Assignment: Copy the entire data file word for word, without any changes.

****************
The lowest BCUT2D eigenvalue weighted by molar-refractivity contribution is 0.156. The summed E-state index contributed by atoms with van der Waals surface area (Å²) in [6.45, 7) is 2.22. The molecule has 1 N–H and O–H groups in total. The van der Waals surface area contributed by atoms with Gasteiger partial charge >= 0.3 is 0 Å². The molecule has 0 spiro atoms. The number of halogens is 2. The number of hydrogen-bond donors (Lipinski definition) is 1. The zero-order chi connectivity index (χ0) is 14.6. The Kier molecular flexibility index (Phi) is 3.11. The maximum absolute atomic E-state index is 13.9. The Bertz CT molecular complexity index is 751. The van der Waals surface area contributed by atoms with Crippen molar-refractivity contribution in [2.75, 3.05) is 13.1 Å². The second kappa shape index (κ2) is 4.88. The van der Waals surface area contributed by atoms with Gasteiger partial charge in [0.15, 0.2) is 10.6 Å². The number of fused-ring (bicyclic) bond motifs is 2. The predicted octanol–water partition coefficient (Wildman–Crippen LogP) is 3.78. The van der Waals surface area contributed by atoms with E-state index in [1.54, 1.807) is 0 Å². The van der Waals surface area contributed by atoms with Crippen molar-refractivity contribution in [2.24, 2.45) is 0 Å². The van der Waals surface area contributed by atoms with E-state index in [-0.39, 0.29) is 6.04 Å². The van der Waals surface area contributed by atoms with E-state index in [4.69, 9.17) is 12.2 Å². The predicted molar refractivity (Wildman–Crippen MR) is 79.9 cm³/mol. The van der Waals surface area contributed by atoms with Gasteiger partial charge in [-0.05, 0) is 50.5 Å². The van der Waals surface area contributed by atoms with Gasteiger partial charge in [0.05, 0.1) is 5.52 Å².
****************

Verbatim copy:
The lowest BCUT2D eigenvalue weighted by molar-refractivity contribution is 0.156. The summed E-state index contributed by atoms with van der Waals surface area (Å²) in [6.45, 7) is 2.22. The molecule has 1 N–H and O–H groups in total. The van der Waals surface area contributed by atoms with Gasteiger partial charge >= 0.3 is 0 Å². The molecule has 0 spiro atoms. The number of halogens is 2. The number of hydrogen-bond donors (Lipinski definition) is 1. The zero-order chi connectivity index (χ0) is 14.6. The Kier molecular flexibility index (Phi) is 3.11. The maximum absolute atomic E-state index is 13.9. The Bertz CT molecular complexity index is 751. The van der Waals surface area contributed by atoms with Crippen molar-refractivity contribution in [2.75, 3.05) is 13.1 Å². The second kappa shape index (κ2) is 4.88. The van der Waals surface area contributed by atoms with Gasteiger partial charge in [0.15, 0.2) is 10.6 Å². The number of fused-ring (bicyclic) bond motifs is 2. The predicted octanol–water partition coefficient (Wildman–Crippen LogP) is 3.78. The van der Waals surface area contributed by atoms with E-state index in [1.54, 1.807) is 0 Å². The van der Waals surface area contributed by atoms with Crippen molar-refractivity contribution in [2.24, 2.45) is 0 Å². The van der Waals surface area contributed by atoms with E-state index in [-0.39, 0.29) is 6.04 Å². The van der Waals surface area contributed by atoms with E-state index in [4.69, 9.17) is 12.2 Å². The predicted molar refractivity (Wildman–Crippen MR) is 79.9 cm³/mol. The van der Waals surface area contributed by atoms with Gasteiger partial charge in [-0.05, 0) is 50.5 Å². The van der Waals surface area contributed by atoms with Gasteiger partial charge in [0.05, 0.1) is 5.52 Å².